Our good friends the Bahamians are on an extended holiday in Europe. At one of their stops, at La Tour d’Argent, when they asked for the wine list they were given this Manhattan phone book-sized inventory of the restaurant’s wine cellar.
No wonder Mr. Bahamian, so nattily and continentally attired in basic black, looks a bit perplexed in this picture! If I had to wade through a thousand-page wine list, I’d be ready to order, say, about next weekend.
The Wrestling Fan and his lovely wife recently spent a few weeks hiking around Turkey. He returned from his travels with a gift for us — a blue pendant with an eye-like set of concentric circles on the front.
Called a nazar (in Turkish, the Nazar Boncugu) the little pendant is supposed to serve as a kind of good luck charm that can protect you from the ravages of the “Evil Eye.” The notion that people can give you the “Evil Eye” — whether through witchcraft, or sorcery, or deviltry, or simply through the sheer force of outright, pulsating human envy and hatred, that certain people can hurt you with a glance — is one of the oldest superstitions known to homo sapiens. And that superstition still has legs. According to the WF, this little blue pendant is the most popular souvenir in Turkey, sold and seen everywhere.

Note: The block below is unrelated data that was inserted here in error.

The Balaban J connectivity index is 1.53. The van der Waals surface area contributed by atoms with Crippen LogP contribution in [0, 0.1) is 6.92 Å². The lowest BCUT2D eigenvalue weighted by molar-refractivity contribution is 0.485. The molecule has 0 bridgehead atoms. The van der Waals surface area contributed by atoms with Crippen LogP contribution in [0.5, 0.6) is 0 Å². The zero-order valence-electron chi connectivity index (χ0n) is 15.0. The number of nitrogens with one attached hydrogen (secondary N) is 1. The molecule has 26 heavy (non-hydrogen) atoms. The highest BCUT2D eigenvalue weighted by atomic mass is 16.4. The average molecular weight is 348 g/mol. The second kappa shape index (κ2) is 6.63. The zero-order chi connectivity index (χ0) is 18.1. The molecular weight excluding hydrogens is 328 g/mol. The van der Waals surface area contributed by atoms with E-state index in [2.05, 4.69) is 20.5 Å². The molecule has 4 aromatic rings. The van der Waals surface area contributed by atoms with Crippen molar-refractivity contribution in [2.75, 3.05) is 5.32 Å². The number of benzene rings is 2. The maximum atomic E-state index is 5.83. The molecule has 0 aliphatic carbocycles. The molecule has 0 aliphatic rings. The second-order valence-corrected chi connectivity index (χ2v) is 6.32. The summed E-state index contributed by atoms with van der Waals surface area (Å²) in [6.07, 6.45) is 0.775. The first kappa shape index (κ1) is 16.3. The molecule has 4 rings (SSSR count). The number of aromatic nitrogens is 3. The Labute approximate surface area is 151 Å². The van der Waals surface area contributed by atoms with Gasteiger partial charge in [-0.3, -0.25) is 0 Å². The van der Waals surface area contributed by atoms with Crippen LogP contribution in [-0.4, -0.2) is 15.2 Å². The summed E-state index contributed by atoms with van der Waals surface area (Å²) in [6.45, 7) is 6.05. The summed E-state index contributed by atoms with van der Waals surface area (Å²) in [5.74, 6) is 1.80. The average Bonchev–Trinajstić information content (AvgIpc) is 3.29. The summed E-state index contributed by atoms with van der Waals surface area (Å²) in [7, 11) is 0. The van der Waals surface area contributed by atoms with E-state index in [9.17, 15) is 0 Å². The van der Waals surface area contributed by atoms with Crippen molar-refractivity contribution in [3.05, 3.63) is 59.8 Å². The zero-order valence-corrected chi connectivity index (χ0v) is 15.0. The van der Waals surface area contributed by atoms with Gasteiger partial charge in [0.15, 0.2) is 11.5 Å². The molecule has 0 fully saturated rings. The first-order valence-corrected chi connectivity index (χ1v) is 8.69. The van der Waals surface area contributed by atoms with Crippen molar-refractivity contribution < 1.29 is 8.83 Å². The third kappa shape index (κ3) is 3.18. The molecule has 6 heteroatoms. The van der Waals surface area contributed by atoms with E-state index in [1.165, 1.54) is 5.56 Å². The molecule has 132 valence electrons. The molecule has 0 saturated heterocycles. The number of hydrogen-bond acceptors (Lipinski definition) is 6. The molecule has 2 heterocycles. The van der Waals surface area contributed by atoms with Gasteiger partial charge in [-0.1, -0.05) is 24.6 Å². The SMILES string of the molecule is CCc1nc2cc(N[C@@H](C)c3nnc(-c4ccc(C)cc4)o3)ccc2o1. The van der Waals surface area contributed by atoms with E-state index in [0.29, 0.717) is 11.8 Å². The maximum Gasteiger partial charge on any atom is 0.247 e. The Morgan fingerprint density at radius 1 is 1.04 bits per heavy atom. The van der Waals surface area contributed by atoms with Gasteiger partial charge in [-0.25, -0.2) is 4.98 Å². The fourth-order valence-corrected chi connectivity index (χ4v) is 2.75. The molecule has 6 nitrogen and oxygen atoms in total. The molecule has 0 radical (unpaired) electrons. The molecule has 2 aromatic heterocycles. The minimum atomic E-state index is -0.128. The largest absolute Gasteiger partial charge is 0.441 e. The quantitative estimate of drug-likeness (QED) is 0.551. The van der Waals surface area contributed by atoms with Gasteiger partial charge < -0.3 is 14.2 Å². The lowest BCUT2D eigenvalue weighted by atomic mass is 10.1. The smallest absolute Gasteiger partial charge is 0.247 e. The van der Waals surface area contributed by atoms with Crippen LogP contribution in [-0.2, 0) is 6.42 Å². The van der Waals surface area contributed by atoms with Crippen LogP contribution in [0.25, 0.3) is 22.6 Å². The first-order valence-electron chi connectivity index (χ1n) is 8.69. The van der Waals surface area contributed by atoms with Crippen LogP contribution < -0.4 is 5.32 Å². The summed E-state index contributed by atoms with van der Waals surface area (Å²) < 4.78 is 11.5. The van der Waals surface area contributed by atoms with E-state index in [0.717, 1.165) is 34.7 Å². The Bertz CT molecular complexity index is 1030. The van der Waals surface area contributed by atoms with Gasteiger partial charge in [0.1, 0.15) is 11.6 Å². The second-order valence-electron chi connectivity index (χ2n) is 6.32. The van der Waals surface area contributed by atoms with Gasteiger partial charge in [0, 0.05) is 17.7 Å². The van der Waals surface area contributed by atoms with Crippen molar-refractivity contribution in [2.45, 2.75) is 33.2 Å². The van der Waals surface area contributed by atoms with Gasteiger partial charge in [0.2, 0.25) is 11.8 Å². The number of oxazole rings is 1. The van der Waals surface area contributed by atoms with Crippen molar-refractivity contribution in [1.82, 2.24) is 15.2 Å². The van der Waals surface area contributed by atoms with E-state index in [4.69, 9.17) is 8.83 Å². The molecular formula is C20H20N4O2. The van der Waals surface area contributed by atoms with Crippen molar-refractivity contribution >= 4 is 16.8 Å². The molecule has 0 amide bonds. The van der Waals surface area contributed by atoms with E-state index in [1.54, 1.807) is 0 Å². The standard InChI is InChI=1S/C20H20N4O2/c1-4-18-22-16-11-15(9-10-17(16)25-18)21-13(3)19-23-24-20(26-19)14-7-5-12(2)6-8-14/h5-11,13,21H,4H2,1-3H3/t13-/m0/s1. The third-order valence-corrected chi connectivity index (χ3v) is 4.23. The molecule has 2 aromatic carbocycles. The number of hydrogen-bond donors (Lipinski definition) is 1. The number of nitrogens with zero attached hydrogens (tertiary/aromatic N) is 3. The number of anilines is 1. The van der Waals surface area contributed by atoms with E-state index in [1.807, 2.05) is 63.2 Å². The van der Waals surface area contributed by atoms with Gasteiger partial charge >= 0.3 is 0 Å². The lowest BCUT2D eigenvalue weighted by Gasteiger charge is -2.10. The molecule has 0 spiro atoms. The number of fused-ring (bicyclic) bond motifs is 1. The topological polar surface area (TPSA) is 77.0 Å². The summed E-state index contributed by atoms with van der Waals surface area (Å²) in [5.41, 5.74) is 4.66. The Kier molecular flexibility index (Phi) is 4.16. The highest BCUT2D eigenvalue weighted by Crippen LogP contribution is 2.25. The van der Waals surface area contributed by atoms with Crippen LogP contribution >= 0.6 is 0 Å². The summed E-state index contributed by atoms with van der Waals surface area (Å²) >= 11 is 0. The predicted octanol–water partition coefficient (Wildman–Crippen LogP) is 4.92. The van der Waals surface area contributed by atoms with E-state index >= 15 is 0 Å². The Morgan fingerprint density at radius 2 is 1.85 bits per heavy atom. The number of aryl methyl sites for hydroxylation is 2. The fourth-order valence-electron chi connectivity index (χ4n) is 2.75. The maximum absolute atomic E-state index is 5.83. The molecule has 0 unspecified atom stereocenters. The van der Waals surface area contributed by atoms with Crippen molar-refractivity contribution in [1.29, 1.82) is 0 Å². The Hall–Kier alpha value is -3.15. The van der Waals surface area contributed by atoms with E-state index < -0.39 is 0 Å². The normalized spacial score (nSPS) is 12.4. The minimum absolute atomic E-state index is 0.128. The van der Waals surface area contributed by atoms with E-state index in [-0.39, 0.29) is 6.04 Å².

It was nice of the Wrestling Fan to get us some protection from the Evil Eye. But now we are faced with a true quandary: where do we most need this important personal shield? It would be great to have it at the office, where I probably could use every bit of help, from any source, in resisting the depredations of opposing parties and counsel. However, I don’t want to hog the protection. You never know when Kish might need the nazar on the homefront, to fend off the evil antics of slow-moving service providers. And for that matter, maybe it’s greedy to keep the nazar to ourselves. Let’s face it — the entire city of Cleveland could use a Nazar Boncugu to help one of its sports teams finally win a championship one of these years.
Now that I think about it, I wish the WF had packed a few more nazars into his suitcase.